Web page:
Guitar - Major and Minor Key Signatures

If You Are Going To Play In A Key Every Day, Shouldn't You Learn That Way?Uncle Tim's Building Blocks

Yes, you should!

Music is key based. You are always in one key or another. Always!

Yet playing a guitar is not taught that way! Why?

Once you understand keys and the chords and scales that come from keys, the whole world of music opens up before your eyes!

Suddenly everything is MUCH easier. And it totally makes sense when you get into it.

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by Tim Gillespie

When I first started studying keys and scales, I noticed how well they helped me construct solos over some chordings. I would often times play with the radio and overlay a lead on top of whatever happened to be playing.

Sometimes things went smoothly and I thought I really had command over my skill and then the next song would throw me for a loop. The more I played at this, the better I became at playing leads over chordings. I still find this to be one of my favorite ways of playing. When you play by yourself, you can use songs as an avenue to work out timing issues and creative strategies for leads.

After a while I would play a song that I thought was in a major key, only to find the piece came to rest on a note other than the one I was using for tonic. Tonic is another way of identifying the keynote. The keynote is the magical note that the music relates to and serves as the center piece for whatever key you are in.

When you first hear a piece come to rest on tonic, it is unmistakable. If you are singing do, re, mi, fa, so la, ti, do, tonic is do (pronounced doe)! That is the sound of a diatonic scale.

Tonic is the note that tells your ear you have arrived. You have been on a journey but now you can tell the journey is coming to a close because we have reached tonic and things are now at rest. It is an unmistakable feeling as many of you know. Almost all songs of any type are centered around a keynote. Understanding tonic when you hear it can help you understand songs.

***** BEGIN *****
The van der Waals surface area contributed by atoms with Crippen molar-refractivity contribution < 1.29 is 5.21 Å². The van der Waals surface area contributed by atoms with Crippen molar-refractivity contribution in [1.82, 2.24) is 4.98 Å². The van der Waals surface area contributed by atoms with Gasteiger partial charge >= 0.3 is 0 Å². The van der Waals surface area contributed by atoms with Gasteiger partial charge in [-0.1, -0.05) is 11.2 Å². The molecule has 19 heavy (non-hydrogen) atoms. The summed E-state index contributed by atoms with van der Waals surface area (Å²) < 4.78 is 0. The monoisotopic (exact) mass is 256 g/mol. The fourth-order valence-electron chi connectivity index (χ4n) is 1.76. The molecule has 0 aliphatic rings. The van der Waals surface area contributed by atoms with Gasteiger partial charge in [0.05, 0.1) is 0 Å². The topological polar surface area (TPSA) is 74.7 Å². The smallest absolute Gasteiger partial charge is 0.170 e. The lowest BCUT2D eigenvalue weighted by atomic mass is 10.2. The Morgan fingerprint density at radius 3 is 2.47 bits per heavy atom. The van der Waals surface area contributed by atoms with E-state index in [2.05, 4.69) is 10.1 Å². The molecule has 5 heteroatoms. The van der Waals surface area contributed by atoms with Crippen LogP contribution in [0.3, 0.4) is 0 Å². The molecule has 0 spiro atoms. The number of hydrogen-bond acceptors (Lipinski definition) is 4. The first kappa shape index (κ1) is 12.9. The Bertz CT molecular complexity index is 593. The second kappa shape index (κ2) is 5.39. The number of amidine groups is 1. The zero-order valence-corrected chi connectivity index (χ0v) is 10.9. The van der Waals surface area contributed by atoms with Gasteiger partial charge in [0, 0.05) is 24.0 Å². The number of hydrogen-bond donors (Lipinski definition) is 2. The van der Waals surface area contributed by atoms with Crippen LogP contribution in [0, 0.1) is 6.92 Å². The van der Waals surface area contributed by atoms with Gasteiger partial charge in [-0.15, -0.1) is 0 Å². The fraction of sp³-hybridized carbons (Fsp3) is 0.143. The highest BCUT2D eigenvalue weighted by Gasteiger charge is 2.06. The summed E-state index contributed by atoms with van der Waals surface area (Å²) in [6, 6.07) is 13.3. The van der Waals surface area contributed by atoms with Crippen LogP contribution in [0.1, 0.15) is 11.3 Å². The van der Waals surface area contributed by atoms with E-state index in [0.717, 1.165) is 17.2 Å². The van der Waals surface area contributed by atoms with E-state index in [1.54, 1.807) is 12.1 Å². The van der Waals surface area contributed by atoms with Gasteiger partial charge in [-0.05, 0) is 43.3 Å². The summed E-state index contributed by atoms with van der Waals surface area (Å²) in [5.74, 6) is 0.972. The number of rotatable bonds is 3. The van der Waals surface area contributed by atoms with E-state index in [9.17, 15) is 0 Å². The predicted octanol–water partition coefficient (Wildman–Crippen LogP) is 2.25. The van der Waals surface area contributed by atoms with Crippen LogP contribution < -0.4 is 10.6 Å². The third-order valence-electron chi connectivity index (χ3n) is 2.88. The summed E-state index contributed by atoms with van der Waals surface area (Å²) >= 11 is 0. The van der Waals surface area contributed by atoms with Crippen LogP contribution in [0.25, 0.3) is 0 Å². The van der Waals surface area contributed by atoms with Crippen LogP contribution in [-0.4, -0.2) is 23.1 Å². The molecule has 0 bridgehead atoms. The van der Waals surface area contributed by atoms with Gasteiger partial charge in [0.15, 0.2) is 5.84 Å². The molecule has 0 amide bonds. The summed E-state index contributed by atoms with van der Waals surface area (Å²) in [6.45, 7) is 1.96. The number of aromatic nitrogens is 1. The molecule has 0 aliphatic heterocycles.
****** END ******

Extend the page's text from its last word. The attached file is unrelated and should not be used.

But now I tried to bring a piece to rest and the note I had in mind did not do what I thought it would. I was trying to use the C note to bring a piece to rest, only when I played it, that did not happen. Instead I got mild tension. Here is what was occurring. I was playing in C major and the song was in A minor. C is the third in the key of A minor and there is a tendency for the third to impose a need to resolve to tonic. I could hear the song coming around to tonic and I recognized that. So I would set up to be heading towards what I thought was the keynote. The song was moving towards A (the real tonic) and I was moving towards the third (C) hoping to achieve tonic. The first few times it happened to me, it stopped the music.

Once you realize this has happened, it is just a matter of switching to the other tonal center keynote and adjusting your timing. The same scale works, the same pathways are available and any creative idea you were about to try, may still yield results but you will have to adjust the timing (at least). Thinking about alternate chord sets and moving the tonal center, can cause you to stop playing, so that you may sit there and think about what you should be playing. Everything can come to a grinding halt. It happens! After a while you will not be easily fooled by this dual tonal center problem much.